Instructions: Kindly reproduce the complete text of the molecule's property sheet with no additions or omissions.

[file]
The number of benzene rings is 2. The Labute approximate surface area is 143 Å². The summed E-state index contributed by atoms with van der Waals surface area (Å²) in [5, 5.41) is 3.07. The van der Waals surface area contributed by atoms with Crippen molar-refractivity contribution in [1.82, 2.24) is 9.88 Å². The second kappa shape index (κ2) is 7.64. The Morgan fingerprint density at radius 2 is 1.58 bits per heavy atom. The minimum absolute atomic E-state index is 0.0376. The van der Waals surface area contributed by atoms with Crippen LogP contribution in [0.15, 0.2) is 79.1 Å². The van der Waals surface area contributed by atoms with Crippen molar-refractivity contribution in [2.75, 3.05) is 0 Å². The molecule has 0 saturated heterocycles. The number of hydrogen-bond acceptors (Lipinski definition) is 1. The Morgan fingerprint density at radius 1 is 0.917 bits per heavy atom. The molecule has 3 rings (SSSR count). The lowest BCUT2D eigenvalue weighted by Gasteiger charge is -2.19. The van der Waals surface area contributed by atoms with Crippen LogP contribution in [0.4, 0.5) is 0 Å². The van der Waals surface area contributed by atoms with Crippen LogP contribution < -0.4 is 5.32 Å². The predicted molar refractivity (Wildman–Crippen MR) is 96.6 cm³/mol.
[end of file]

The number of benzene rings is 2. The Labute approximate surface area is 143 Å². The summed E-state index contributed by atoms with van der Waals surface area (Å²) in [5, 5.41) is 3.07. The van der Waals surface area contributed by atoms with Crippen molar-refractivity contribution in [1.82, 2.24) is 9.88 Å². The second kappa shape index (κ2) is 7.64. The Morgan fingerprint density at radius 2 is 1.58 bits per heavy atom. The minimum absolute atomic E-state index is 0.0376. The van der Waals surface area contributed by atoms with Crippen LogP contribution in [0.15, 0.2) is 79.1 Å². The van der Waals surface area contributed by atoms with Crippen molar-refractivity contribution in [2.75, 3.05) is 0 Å². The molecule has 0 saturated heterocycles. The number of hydrogen-bond acceptors (Lipinski definition) is 1. The Morgan fingerprint density at radius 1 is 0.917 bits per heavy atom. The molecule has 3 rings (SSSR count). The lowest BCUT2D eigenvalue weighted by Gasteiger charge is -2.19. The van der Waals surface area contributed by atoms with Crippen LogP contribution in [0.4, 0.5) is 0 Å². The van der Waals surface area contributed by atoms with Crippen LogP contribution < -0.4 is 5.32 Å². The predicted molar refractivity (Wildman–Crippen MR) is 96.6 cm³/mol.